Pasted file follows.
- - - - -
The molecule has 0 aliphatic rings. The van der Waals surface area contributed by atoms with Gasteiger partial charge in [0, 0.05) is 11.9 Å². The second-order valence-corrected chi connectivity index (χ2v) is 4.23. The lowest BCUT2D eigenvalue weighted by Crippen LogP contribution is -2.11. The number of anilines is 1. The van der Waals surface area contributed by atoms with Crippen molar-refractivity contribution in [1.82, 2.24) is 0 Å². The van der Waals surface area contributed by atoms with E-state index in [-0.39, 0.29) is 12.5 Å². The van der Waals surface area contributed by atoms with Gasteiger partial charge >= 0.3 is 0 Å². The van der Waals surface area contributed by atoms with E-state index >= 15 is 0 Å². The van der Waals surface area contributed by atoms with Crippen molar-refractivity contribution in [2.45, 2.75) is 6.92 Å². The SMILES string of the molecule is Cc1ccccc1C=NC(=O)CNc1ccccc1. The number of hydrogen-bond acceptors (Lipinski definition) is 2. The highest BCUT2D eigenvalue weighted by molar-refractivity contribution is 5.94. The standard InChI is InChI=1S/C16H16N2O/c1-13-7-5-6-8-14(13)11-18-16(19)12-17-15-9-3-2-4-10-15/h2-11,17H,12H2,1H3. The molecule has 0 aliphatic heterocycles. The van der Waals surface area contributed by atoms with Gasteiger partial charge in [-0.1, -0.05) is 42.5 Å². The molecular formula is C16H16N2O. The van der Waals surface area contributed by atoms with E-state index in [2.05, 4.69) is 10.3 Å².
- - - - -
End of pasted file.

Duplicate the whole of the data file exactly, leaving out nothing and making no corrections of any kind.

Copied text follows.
The molecule has 0 aliphatic rings. The van der Waals surface area contributed by atoms with Gasteiger partial charge in [0, 0.05) is 11.9 Å². The second-order valence-corrected chi connectivity index (χ2v) is 4.23. The lowest BCUT2D eigenvalue weighted by Crippen LogP contribution is -2.11. The number of anilines is 1. The van der Waals surface area contributed by atoms with Crippen molar-refractivity contribution in [1.82, 2.24) is 0 Å². The van der Waals surface area contributed by atoms with E-state index in [-0.39, 0.29) is 12.5 Å². The van der Waals surface area contributed by atoms with Gasteiger partial charge >= 0.3 is 0 Å². The van der Waals surface area contributed by atoms with E-state index >= 15 is 0 Å². The van der Waals surface area contributed by atoms with Crippen molar-refractivity contribution in [2.45, 2.75) is 6.92 Å². The SMILES string of the molecule is Cc1ccccc1C=NC(=O)CNc1ccccc1. The number of hydrogen-bond acceptors (Lipinski definition) is 2. The highest BCUT2D eigenvalue weighted by molar-refractivity contribution is 5.94. The standard InChI is InChI=1S/C16H16N2O/c1-13-7-5-6-8-14(13)11-18-16(19)12-17-15-9-3-2-4-10-15/h2-11,17H,12H2,1H3. The molecule has 0 aliphatic heterocycles. The van der Waals surface area contributed by atoms with Gasteiger partial charge in [-0.1, -0.05) is 42.5 Å². The molecular formula is C16H16N2O. The van der Waals surface area contributed by atoms with E-state index in [2.05, 4.69) is 10.3 Å².